There is a growing population within mainline Protestant congregations who do not want to go to church anymore. I confess, I do not blame them.
The culture of Christianity reigned sovereign over the past several generations and deeply imprinted a sincere and genuine faith in Jesus Christ with a belief in the notion of sacred Sunday mornings and social niceties
Now, as this culture continues its decline, impacted by a myriad of differing trends and shifts, many who pledged allegiance to Christian culture and institutional religion are struggling with the decline: pastors fudge attendance records and reporting; churches compete for the attention of millennials; congregations bemoan the missing children and young families who filled their pews in the 1950s. Many leaders are quick to scapegoat globalization, technology or the travel soccer schedule. Regardless, the trend is clear: people do not want to go to church anymore.
They don’t want to get dressed up, sit still for an hour, be preached at, solicited for funds or guilted into giving—especially for a new building. (Crystal Cathedral Ministries board filed for bankruptcy in 2010 citing a $36 million mortgage debt, proving that just because you build it, does not mean they will come. Ouch!).
At its origin, church was never intended to be something you “do” on Sunday morning or a place to go to worship. Church is a body of believers. A movement marked by hope and radical forgiveness. It’s a redeemed and redeeming fellowship where Jesus Christ is King. This growing crowd, resisting an antiquated church culture, may in fact be the grounds for new life and regeneration in the Christian faith.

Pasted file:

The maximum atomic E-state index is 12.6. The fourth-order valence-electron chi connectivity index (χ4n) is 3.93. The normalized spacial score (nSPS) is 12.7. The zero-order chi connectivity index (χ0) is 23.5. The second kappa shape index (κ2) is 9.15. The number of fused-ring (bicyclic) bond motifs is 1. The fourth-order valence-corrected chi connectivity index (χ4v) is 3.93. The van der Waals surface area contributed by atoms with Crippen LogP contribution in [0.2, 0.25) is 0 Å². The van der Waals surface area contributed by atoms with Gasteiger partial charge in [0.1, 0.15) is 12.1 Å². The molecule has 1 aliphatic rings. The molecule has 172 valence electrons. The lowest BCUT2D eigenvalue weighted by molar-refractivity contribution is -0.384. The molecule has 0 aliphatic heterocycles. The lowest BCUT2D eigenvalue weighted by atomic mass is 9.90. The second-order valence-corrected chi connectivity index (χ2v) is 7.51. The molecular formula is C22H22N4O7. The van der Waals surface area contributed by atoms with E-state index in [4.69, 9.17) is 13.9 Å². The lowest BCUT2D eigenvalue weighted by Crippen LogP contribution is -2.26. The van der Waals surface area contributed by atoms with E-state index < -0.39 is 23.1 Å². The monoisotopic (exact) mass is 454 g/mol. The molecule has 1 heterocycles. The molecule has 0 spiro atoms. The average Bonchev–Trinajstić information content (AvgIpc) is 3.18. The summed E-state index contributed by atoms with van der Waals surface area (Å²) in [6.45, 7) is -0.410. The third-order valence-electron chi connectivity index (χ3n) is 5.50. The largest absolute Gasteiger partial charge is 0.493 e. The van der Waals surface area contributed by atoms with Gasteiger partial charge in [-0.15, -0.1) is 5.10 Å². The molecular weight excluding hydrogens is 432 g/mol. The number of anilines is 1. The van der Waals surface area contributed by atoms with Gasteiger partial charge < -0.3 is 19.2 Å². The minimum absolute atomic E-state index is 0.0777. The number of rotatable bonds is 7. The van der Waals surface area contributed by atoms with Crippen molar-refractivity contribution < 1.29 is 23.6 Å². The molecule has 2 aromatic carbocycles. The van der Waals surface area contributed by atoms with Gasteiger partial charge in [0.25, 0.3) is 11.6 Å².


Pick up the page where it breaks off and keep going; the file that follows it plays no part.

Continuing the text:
No, people do not want to go to church, but I’m fully convinced people do want to gather in peace. They want a grace-filled community where they may express and explore their faith. They long for a space to ask sincere questions and receive relevant answers. People desperately want a way to serve their community, to impact the lives of people in need, and to witness life transformation. People want to love and to be loved. That has never changed and will never change with the culture.
Earlier this year I was fortunate enough to attend a conference focusing on fresh expression of church. Church leadership, clergy and laity, gathered to prayerfully consider how we could listen to the needs of our communities and respond in mission and ministry—apart from Sunday morning. Bishop Graham Cray, spokesperson for the Fresh Expressions movement, identified a key question for every church to consider: who will never be reached if we only do [the same thing every Sunday morning]?
What a great question to journey with, as we navigate this season of Lent and set our hearts and hopes on Resurrection Sunday. Who will never know the forgiving grace of God or the joy and peace of reconciled life, if we only “do” Sunday Morning? How will we be church to those who refuse to go to church?
I believe the renewed future of Christ’s Church sits, percolating, in this era of decline. I believe fresh expressions of church are about to emerge. I believe these new expressions will bear the fragrance of Christ’s redeeming love and will thus draw new believers into communities committed to mission, justice and peace. Who knows where the Holy Spirit will take us Monday through Saturday: perhaps a supper club, brewery, biking community? Perhaps that fresh expression may be the spark that ignites a passion for a new generation to follow in Jesus’ footsteps.
*For more information, visit freshexpressionsus.org